Cambodia has been one of the fastest growing economies in the world over the last decade, but unequal distribution of economic gains means many Cambodians still struggle to access quality, affordable essential health services. Australia, with the Royal Cambodian Government and development partners, is contributing to the Health Equity and Quality Improvement Project (H-EQIP). H-EQIP aims to improve health outcomes and increase financial protection for poor Cambodians.
Infectious disease outbreaks still burden many Cambodian families; outbreaks also hold back economic growth by lowering workforce participation and reducing workers' productivity. With many rural household living in close quarters with animals and an increase in intensive poultry farming and piggeries, outbreaks of zoonotic diseases are another risk to health and livelihoods.
The Royal Government of Cambodia has shown a strong commitment to building its health security capacity, through early uptake of the Joint External Evaluations (JEEs) and development of a costed national action plan. The 2016 JEE in Cambodia found variable capacity in laboratory systems and workforce development and major gaps in emergency response operations.
Planned support from the Centre for Health Security focuses on systems strengthening activities based on the Centre’s 2018 Southeast Asia Scoping Report recommendations, while also building specific capacities to prevent, detect and control disease outbreaks. We are currently supporting an Australian National University ASEAN Fellow and capacity building in drug and medical test regulation through Australia’s Therapeutic Goods Administration. Future activities are likely to include laboratory strengthening, incident management and workforce development in human and animal health..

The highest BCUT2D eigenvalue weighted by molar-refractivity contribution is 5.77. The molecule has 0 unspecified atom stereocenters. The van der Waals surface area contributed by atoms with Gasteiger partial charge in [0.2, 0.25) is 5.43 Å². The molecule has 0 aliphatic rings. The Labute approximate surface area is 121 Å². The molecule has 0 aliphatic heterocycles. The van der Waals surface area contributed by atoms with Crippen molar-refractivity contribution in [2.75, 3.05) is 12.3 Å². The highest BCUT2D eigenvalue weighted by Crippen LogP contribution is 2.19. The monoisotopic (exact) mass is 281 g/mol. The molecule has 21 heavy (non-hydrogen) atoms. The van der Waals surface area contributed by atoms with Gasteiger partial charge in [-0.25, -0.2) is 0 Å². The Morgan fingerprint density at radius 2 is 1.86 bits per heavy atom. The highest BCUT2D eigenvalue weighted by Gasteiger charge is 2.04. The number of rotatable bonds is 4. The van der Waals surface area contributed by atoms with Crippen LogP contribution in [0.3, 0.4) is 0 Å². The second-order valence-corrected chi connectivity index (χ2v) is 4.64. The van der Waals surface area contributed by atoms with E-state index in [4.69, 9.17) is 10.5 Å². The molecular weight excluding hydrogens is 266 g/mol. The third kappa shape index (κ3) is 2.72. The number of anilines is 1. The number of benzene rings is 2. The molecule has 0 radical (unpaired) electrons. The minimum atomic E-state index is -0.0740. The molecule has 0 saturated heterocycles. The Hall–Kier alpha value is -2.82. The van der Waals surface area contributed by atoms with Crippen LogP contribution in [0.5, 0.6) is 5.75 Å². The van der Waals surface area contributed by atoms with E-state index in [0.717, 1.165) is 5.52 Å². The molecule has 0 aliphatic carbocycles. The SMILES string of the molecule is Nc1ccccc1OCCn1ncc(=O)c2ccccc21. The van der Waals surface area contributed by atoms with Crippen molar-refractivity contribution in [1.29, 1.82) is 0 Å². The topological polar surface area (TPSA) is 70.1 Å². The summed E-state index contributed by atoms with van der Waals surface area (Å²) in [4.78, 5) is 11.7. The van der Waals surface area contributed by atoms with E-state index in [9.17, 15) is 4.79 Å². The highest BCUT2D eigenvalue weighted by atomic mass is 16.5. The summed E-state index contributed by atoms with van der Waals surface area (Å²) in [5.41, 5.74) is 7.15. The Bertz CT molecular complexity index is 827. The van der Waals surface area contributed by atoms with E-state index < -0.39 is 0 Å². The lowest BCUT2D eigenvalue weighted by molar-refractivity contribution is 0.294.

In March 2019, DFAT opened a call for proposals under the Health Security Initiative for country-specific and multi-country activities to strengthen infectious disease detection, prevention and response in the Indo-Pacific region. Two streams of funding have been established:
- The Pacific Infectious Disease Prevention (PIDP) program - $25 million over 2019-2022.
- The ASEAN-Pacific Infectious Disease Detection and Response (APIDDaR) program - $28 million over 2019-2022.
As at November 2019, the Centre for Health Security is undertaking a collaborative design process with a group of preferred partner organisations, who were selected on the basis of demonstrated organisational capacity and activity concepts.
The following programs supported under the Health Security Initiative include Cambodia as one of the target countries:
Country & Regional
Supporting national medicines regulatory authorities to work together effectively improves the impact and safety of medical products through more efficient regulation. To this end, Australia’s Therapeutic Goods Administration is working with key Indo-Pacific counterpart authorities to improve regulatory systems and processes, including through sharing regulatory information.
Tupaia combines data from multiple sources to help improve the availability of medicines, map disease outbreaks, respond to disasters and strengthen service provision in the Indo-Pacific.
In partnership with the Australian National University (ANU), the Fellowships program aims to build high-level skills and expertise in epidemiology. Fellows are supporting the work of the Pasteur Institute in Cambodia, the National Center for Laboratory and Epidemiology in Laos and other regional institution.
A high-level initiative for collective action to eliminate malaria across Asia and the Pacific by 2030. The APLMA/APMEN Secretariat delivers its objectives through advocacy and outreach; fostering and strengthening partnerships and innovation; and providing policy guidance.